The amount of information researchers want about transitional agreements (TAs) will vary. We’ve summarised six key messages about TAs to support the creation of guidance material or presentations for researchers.
Institutions may want to provide researchers with title lists of the journals included in TAs. See guidance below on how to get title lists from KB+.
Transitional agreements will increase the proportion of UK research published as open access
- TAs aim to enable 100% of research by eligible authors to be published as OA
- TAs may provide uncapped OA publishing from the outset or increase the threshold each year or until it reaches 100%
- Prior to TAs the level of research published as OA typically depended on several factors, including the availability of funding for APCs or publishers permitting deposit of a version of a manuscript in a repository
Transitional agreements enable funder compliance
- TAs are examples of the ‘transformative arrangements’ referred to in the Plan S implementation guidance
- TAs include subscription (hybrid) journals
- Funder OA policies based on Plan S principles don’t support publishing in hybrid journals unless the journal is part of a TA or allows compliant Green OA
There are various models of transitional agreements
- One size (model) doesn’t fit all publishers or institutions - see descriptions of current models on our publisher information webpage
- Factors such as the number of UK subscriptions and the volume of UK publishing or the business model of the publisher (eg journal content is invited review articles) are considered when TAs are developed
- Some TAs cap the number of articles that can be published as gold OA each year so the options available to researchers may change during each year of an agreement
Transitional agreements increase efficiencies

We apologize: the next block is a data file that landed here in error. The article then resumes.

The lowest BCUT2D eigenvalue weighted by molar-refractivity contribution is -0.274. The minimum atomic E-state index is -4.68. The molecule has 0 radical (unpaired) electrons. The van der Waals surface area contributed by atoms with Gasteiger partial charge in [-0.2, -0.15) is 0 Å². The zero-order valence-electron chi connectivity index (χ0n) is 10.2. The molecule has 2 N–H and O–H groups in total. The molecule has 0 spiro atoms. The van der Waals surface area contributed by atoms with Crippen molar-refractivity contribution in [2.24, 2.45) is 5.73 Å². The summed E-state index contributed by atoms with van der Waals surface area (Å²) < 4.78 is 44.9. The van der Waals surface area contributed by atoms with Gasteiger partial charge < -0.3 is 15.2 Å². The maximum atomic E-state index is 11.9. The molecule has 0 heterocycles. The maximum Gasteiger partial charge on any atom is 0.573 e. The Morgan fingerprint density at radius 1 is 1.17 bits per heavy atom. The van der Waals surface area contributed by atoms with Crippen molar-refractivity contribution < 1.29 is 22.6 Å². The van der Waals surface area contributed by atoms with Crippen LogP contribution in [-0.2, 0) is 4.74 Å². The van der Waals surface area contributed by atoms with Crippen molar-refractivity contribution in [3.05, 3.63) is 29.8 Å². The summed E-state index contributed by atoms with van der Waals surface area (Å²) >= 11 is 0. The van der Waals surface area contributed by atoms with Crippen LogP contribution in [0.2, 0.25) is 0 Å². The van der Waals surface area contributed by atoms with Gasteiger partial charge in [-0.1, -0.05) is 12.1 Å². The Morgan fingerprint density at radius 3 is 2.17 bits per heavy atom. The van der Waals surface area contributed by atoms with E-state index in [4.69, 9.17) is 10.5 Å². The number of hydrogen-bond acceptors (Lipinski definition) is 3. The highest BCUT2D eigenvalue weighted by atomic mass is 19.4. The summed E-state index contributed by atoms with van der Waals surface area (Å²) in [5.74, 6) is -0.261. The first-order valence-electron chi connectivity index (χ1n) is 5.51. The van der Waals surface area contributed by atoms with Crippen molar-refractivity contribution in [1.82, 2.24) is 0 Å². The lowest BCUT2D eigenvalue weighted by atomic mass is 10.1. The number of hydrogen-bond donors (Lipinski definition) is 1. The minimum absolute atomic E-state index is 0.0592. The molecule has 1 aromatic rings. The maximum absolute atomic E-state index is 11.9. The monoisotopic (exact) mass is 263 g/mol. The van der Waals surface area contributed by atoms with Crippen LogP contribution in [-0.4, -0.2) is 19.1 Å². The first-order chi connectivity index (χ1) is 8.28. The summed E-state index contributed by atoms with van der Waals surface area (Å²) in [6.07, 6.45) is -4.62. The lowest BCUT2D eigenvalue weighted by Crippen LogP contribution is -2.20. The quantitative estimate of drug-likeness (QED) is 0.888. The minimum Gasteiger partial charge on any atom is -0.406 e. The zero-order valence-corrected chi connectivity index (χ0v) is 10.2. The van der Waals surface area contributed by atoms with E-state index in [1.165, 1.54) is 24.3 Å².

- Publisher submission systems guide authors to TAs they are eligible for
- TAs reduce the number of individual APC payments
- Publishers do not delay publishing papers as gold OA within TAs
Transitional agreements are one of the mechanisms supporting the transformation of scholarly communication
- Researchers concerned that Plan S would affect their choice of where to publish can be reassured that publishing in subscription (hybrid) journals within TAs is permissible
- Plan S signatories have committed to supporting TAs financially until 31 December 2024 – during the Plan S transition period the sector can define models for the future shape of scholarly communication in alignment with commitments to DORA
- Jisc has established a TA oversight group to monitor the effectiveness of TAs and publishers’ longer-term OA plans
Transitional agreements reduce costs and potential additional costs including spend ‘in the wild’
- TAs consolidate payments for access to paywalled content and OA publishing into a single participation fee
- Jisc’s 2017 analysis showed that achieving 100% gold OA based on average APC payments would have cost the UK approximately £340m, around twice the amount spent on journal subscriptions in the UK
You can find title lists for all Jisc TAs on the Knowledge Base+ public export page. Use the search function to find a specific TA package.
NB. Package names are in the format “Publisher:Consortium:Agreement name (list type), eg “Sage:Jisc Collections:SAGE Journals Read & Publish 2020-2022 Agreement (Publishing List)”.
For TAs, there may be several list types:
- Reading list – your users will have access to this content
- Publishing list – your eligible authors can publish in these journals under the agreement
- Open access –depending on the agreement, payment of APCs may be required to publish in these gold OA journals
The title list can be viewed on the public export page and downloaded in various formats. KBART II or KBPlus(CSV) can both be opened in spreadsheet software, eg Microsoft Excel. You can also link directly to package pages, eg https://www.kbplus.ac.uk/kbplus7/publicExport/pkg/2397.